Cycling Europe Day 57: My Body Told Me to Properly Visit Riga – My Body Was Right

Listen to your body. I’ve learned that time and again over the years. People about you will always have brilliant advice on what is good or not for you. They will have objections on your lifestyle. They will tell you what to eat and how to exercise. We all have common sense and most of us already know what is healthy and what is not.

I live what I believe is a generally healthy lifestyle. I listened to my body yesterday and it told me I needed a rest. So I gave it a rest.

This morning my husband and I slept in. What that means is that instead of getting up at 6am we got up at 7am. We ate our breakfast slowly, even though neither of us are ever ones to rush through what we feel is the most important meal of the day. We then spent the morning walking around Riga, Latvia’s capital city, and, because I’m listening to my body, I then took a short but much needed nap.

As a rather frequent traveler, I’m surprised and ashamed about how little to nothing I know about the Baltic states. I am incredibly impressed with Riga. It rivals cities like Vienna and Prague in its architectural beauty, in my opinion, yet if you asked me three months ago what the capital of Latvia was, I’d ask you, “Where the heck is Latvia?”

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Cycling Europe Day 56: Good Latvian Vibrations

When I grow up, I want to be a Latvian motorcyclist.

We crossed the border today from Lithuania to Latvia. The 70km ride through northern Lithuania was similar to the past few days: rural. Latvia, on the other hand, almost immediately had a more modern, urban feel to it.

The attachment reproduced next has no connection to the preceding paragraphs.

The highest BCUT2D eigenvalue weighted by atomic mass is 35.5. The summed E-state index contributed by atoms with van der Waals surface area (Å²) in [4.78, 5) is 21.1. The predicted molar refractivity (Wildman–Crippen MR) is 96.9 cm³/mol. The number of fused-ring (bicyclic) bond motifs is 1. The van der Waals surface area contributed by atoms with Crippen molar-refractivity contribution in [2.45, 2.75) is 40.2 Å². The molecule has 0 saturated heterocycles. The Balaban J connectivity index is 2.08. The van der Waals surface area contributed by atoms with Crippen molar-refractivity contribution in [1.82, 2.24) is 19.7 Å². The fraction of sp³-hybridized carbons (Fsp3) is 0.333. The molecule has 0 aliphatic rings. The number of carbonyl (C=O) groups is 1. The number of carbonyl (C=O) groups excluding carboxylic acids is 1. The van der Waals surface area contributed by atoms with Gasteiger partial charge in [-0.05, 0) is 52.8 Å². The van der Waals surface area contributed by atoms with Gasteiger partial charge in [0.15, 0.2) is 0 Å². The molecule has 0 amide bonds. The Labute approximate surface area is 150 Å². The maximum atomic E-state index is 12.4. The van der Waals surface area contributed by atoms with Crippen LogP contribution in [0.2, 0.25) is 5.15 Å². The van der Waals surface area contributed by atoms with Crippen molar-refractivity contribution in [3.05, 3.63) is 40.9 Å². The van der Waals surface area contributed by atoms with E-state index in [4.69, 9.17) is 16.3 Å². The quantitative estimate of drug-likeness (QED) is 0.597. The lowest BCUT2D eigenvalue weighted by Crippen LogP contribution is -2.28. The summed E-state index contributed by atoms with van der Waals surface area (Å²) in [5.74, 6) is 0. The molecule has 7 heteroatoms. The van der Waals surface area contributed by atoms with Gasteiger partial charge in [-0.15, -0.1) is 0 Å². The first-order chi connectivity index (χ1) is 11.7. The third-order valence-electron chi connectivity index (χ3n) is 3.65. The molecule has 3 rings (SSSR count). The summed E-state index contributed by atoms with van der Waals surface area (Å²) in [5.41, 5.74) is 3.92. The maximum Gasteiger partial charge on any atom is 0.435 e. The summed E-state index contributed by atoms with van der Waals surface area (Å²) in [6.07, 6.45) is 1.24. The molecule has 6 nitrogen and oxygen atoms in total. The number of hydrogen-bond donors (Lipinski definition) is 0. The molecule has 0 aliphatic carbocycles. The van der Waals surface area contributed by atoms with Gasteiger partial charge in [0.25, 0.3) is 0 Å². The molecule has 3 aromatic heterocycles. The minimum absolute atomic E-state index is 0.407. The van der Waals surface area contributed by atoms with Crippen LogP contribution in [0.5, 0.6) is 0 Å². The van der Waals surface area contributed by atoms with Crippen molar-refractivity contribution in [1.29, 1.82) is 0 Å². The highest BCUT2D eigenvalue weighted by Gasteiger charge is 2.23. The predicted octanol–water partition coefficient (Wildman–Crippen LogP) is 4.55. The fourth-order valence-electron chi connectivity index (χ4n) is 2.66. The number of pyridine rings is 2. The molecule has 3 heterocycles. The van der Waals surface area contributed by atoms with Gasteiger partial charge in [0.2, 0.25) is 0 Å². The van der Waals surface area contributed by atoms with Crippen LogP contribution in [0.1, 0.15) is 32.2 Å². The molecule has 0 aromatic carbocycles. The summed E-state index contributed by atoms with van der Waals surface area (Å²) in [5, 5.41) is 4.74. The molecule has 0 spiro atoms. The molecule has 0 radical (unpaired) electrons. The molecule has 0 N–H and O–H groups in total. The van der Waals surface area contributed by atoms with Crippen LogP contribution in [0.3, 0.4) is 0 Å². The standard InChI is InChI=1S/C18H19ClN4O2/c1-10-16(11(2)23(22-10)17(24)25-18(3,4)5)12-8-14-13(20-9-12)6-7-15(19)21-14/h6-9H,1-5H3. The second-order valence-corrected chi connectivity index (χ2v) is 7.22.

After reviewing our maps, Colin and I found a route that would allow us to get to Riga, Latvia in one 153km-long day instead of my originally planned three shorter days. We decided we would give it a go and if we got too tired midway we’d find a roadside hotel.

It was a whopper. I was fine till kilometer 100. Then a truck passed me way too close. I screamed but kept the bike under control. That episode just took all the energy out of me. We stopped for a big lunch but nothing gave me my energy back. It was a rough 53km until we reached Riga.

Just after we crossed into Latvia and took our commemorative photos at the border sign, we started off on the major road we were on and heard a police siren give an attention signal behind us. I started to pull over, thinking, “This was bound to happen. We’re on a major road. It’s probably illegal for cyclists to use it. To stay out of Latvian jail, Nadia, CRY!” (more…)

Cycling Europe Day 55: I See Dead People

“What were you thinking about today while you were cycling?” my husband asked me while we were waiting for our lunch in a Lithuanian palace, as one does.

“The dead people,” I responded.

“Which dead people?” he asked rather incredulously.

“All the dead people,” I responded rather matter-of-factly.